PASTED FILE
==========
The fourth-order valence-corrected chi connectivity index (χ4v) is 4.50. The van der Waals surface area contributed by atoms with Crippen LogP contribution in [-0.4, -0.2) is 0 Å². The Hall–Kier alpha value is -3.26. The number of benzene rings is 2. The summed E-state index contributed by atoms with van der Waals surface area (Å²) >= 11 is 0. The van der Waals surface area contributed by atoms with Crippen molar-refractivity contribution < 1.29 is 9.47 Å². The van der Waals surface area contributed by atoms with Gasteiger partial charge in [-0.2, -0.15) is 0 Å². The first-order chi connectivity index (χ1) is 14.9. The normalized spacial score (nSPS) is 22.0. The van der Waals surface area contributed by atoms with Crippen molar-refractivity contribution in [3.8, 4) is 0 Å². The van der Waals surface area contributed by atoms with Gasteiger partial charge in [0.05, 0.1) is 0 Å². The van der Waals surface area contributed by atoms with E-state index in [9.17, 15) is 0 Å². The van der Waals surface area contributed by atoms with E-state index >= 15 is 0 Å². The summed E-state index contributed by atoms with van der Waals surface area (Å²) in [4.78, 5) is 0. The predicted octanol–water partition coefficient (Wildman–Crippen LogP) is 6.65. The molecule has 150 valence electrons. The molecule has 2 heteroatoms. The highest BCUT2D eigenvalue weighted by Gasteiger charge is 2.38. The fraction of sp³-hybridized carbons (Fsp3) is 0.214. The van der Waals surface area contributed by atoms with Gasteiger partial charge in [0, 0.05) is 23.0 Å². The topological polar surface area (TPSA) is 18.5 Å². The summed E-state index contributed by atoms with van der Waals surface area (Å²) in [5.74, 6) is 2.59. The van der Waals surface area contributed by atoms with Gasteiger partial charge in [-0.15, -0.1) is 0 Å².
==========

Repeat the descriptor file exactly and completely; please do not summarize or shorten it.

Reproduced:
The fourth-order valence-corrected chi connectivity index (χ4v) is 4.50. The van der Waals surface area contributed by atoms with Crippen LogP contribution in [-0.4, -0.2) is 0 Å². The Hall–Kier alpha value is -3.26. The number of benzene rings is 2. The summed E-state index contributed by atoms with van der Waals surface area (Å²) >= 11 is 0. The van der Waals surface area contributed by atoms with Crippen molar-refractivity contribution < 1.29 is 9.47 Å². The van der Waals surface area contributed by atoms with Gasteiger partial charge in [-0.2, -0.15) is 0 Å². The first-order chi connectivity index (χ1) is 14.9. The normalized spacial score (nSPS) is 22.0. The van der Waals surface area contributed by atoms with Crippen molar-refractivity contribution in [3.8, 4) is 0 Å². The van der Waals surface area contributed by atoms with Gasteiger partial charge in [0.05, 0.1) is 0 Å². The van der Waals surface area contributed by atoms with E-state index in [9.17, 15) is 0 Å². The van der Waals surface area contributed by atoms with E-state index >= 15 is 0 Å². The summed E-state index contributed by atoms with van der Waals surface area (Å²) in [4.78, 5) is 0. The predicted octanol–water partition coefficient (Wildman–Crippen LogP) is 6.65. The molecule has 150 valence electrons. The molecule has 2 heteroatoms. The highest BCUT2D eigenvalue weighted by Gasteiger charge is 2.38. The fraction of sp³-hybridized carbons (Fsp3) is 0.214. The van der Waals surface area contributed by atoms with Gasteiger partial charge in [0, 0.05) is 23.0 Å². The topological polar surface area (TPSA) is 18.5 Å². The summed E-state index contributed by atoms with van der Waals surface area (Å²) in [5.74, 6) is 2.59. The van der Waals surface area contributed by atoms with Gasteiger partial charge in [-0.15, -0.1) is 0 Å².